vaccine mandate

NYC, 4 Major Labor Unions Strike Deal on COVID Vaccine Mandate: Here's What It Means

The unions will drop their court challenges to New York City's vaccine mandate as part of the agreement announced Thursday

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What to Know

  • NYC and four major labor unions representing 75,000 public employees reached a deal on the COVID vaccine mandate that reaffirms the city's right to impose it and ends litigation to block it
  • The deal essentially allows workers represented by those unions who filed exemption requests by Nov. 2 to have a longer arbitration process while still getting paid and taking COVID tests
  • Those who filed for medical or religious exemptions between Nov. 3 and Nov. 5 still can stay on payroll as they await their agencies' claim decisions but must go on unpaid leave if they choose to appeal rulings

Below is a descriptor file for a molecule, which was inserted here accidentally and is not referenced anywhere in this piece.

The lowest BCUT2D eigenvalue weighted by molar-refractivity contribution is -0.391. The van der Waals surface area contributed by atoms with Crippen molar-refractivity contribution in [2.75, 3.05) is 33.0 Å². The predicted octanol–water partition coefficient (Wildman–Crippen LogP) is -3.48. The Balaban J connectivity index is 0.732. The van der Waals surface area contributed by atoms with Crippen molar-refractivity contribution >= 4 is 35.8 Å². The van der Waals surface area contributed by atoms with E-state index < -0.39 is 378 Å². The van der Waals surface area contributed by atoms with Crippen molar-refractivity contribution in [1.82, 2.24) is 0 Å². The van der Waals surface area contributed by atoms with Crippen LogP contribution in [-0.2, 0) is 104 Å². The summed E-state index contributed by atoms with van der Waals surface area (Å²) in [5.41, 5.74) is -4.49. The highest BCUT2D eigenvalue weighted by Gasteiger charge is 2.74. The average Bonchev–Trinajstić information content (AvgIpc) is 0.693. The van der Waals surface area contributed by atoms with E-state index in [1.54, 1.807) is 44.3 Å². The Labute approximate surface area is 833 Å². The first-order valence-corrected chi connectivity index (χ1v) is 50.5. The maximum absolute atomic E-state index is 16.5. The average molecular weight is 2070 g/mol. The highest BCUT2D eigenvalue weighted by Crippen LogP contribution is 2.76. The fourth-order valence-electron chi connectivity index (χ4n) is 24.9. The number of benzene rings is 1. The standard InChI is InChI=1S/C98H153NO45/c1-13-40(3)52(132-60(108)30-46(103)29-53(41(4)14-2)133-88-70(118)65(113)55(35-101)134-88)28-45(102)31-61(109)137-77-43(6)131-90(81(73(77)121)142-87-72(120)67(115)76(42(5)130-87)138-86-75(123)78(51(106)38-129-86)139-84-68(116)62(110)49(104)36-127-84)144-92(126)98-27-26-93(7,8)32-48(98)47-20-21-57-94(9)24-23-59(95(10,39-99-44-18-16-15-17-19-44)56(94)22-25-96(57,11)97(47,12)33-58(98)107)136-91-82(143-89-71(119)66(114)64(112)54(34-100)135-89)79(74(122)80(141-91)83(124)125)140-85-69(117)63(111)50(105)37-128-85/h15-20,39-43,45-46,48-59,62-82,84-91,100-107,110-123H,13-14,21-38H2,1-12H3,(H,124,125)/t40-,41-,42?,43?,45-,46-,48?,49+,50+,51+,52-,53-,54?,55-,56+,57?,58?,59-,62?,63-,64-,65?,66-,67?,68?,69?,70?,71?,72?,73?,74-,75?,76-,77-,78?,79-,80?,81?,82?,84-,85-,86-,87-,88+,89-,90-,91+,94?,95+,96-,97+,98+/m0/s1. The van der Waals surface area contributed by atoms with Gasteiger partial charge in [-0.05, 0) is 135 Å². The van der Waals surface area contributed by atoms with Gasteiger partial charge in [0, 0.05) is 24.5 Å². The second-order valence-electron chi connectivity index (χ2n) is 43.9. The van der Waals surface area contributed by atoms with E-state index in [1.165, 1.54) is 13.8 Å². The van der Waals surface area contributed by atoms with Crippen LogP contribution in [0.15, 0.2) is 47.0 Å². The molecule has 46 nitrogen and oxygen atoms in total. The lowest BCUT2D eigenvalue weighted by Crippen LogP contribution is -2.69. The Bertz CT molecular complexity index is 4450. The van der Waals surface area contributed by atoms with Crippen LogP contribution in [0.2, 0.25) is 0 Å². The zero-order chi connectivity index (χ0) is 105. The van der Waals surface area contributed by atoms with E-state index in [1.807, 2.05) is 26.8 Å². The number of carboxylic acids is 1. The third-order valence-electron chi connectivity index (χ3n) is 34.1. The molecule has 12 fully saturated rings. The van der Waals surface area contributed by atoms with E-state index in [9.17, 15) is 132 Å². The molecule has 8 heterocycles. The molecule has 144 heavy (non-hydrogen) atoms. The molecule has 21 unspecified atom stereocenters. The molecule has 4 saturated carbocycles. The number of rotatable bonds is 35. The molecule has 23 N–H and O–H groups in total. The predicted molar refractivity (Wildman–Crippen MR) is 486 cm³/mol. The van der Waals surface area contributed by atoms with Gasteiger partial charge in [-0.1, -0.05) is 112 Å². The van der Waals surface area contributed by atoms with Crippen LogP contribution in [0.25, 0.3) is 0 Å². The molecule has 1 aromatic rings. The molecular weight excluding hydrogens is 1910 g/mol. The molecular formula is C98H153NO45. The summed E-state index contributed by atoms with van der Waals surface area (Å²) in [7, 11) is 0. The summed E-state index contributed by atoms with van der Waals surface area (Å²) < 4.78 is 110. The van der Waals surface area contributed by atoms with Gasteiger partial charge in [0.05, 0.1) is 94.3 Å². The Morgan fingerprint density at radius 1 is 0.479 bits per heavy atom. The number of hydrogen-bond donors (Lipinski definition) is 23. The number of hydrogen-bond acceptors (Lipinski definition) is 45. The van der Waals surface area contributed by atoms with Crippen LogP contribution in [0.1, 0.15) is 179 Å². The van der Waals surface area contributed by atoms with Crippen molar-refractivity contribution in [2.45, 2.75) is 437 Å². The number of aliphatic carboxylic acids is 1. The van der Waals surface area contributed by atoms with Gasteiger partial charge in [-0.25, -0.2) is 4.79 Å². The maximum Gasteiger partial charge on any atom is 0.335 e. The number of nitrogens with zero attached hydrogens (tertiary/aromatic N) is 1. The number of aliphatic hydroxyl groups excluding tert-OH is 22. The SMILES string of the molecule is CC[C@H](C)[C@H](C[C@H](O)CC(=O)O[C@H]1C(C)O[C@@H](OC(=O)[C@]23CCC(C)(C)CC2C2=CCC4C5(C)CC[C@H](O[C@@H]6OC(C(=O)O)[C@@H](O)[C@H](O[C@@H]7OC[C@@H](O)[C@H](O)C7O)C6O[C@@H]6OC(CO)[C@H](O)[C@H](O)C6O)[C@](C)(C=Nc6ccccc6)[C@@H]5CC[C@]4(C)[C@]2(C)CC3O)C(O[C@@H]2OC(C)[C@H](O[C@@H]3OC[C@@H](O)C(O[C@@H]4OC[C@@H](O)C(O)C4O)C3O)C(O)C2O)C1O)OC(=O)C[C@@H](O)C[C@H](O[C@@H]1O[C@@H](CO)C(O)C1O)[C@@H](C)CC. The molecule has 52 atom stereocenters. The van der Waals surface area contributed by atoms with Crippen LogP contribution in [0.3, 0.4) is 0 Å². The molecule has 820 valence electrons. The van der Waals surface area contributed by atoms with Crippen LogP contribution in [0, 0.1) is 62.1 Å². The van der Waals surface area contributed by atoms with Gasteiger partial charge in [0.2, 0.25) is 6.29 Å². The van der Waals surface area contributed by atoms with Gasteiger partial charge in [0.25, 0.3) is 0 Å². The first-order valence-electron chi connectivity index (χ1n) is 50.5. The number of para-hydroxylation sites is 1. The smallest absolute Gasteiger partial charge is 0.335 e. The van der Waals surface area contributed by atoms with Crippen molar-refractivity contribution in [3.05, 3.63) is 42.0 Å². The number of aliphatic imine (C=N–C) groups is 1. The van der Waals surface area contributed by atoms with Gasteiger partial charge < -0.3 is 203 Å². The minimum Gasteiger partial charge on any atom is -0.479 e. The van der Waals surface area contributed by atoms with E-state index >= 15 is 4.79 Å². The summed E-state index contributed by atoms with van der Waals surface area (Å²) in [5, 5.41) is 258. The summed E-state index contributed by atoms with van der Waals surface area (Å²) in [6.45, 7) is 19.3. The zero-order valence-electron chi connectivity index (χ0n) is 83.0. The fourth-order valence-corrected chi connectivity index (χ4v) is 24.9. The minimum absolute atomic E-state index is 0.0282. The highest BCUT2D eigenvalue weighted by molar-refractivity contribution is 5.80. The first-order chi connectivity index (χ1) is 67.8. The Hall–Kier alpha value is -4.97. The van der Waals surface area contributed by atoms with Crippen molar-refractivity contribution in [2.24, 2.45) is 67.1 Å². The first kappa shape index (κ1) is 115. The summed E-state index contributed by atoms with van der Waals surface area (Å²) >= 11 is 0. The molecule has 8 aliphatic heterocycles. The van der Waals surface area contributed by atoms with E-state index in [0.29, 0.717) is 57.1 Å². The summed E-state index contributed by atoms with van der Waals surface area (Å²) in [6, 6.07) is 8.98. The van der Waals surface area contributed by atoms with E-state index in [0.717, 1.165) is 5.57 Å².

New York City and four of the city's key labor unions have struck a deal on the latest COVID vaccine mandate that reaffirms the city's right to impose it and ends litigation intended to block it, while making some allowances for employees who filed medical or religious exemption requests by Nov. 2, City Hall said Thursday.

The deal is with DC 37, Teamsters Local 237, the Uniformed Sanitationmen's Association Local 831 and SEIU Local 300, which collectively represent about 75,000 public employees, nearly 20% of the city's 378,000-member workforce.

But it specifically addresses medical and religious exemption filings, roughly 12,000 of which were filed ahead of Monday's deadline for city workers to prove they had received at least one COVID vaccine dose or be put on unpaid leave. And it excludes workers employed by the Department of Education and NYC Health + Hospitals, for whom the mandate has been in place for more than a month now.